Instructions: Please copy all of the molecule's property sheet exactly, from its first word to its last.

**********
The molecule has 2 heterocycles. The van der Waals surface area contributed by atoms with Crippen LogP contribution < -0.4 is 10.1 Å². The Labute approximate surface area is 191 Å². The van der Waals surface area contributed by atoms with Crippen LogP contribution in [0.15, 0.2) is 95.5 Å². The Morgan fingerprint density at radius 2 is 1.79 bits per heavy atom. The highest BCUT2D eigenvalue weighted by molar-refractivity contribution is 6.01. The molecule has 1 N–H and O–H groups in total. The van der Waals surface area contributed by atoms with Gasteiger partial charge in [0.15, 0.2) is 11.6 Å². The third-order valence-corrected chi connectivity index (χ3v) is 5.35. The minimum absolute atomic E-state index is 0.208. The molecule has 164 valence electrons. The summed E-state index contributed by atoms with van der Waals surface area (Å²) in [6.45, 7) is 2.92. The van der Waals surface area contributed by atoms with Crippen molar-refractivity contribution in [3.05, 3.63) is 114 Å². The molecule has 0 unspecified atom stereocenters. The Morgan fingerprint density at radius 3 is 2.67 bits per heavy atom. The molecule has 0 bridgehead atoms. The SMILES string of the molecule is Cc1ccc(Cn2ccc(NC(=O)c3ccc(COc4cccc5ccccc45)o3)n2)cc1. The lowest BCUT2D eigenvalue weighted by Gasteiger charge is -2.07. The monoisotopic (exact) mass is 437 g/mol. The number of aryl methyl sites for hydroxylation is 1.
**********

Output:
The molecule has 2 heterocycles. The van der Waals surface area contributed by atoms with Crippen LogP contribution < -0.4 is 10.1 Å². The Labute approximate surface area is 191 Å². The van der Waals surface area contributed by atoms with Crippen LogP contribution in [0.15, 0.2) is 95.5 Å². The Morgan fingerprint density at radius 2 is 1.79 bits per heavy atom. The highest BCUT2D eigenvalue weighted by molar-refractivity contribution is 6.01. The molecule has 1 N–H and O–H groups in total. The van der Waals surface area contributed by atoms with Gasteiger partial charge in [0.15, 0.2) is 11.6 Å². The third-order valence-corrected chi connectivity index (χ3v) is 5.35. The minimum absolute atomic E-state index is 0.208. The molecule has 164 valence electrons. The summed E-state index contributed by atoms with van der Waals surface area (Å²) in [6.45, 7) is 2.92. The van der Waals surface area contributed by atoms with Crippen molar-refractivity contribution in [3.05, 3.63) is 114 Å². The molecule has 0 unspecified atom stereocenters. The Morgan fingerprint density at radius 3 is 2.67 bits per heavy atom. The molecule has 0 bridgehead atoms. The SMILES string of the molecule is Cc1ccc(Cn2ccc(NC(=O)c3ccc(COc4cccc5ccccc45)o3)n2)cc1. The lowest BCUT2D eigenvalue weighted by Gasteiger charge is -2.07. The monoisotopic (exact) mass is 437 g/mol. The number of aryl methyl sites for hydroxylation is 1.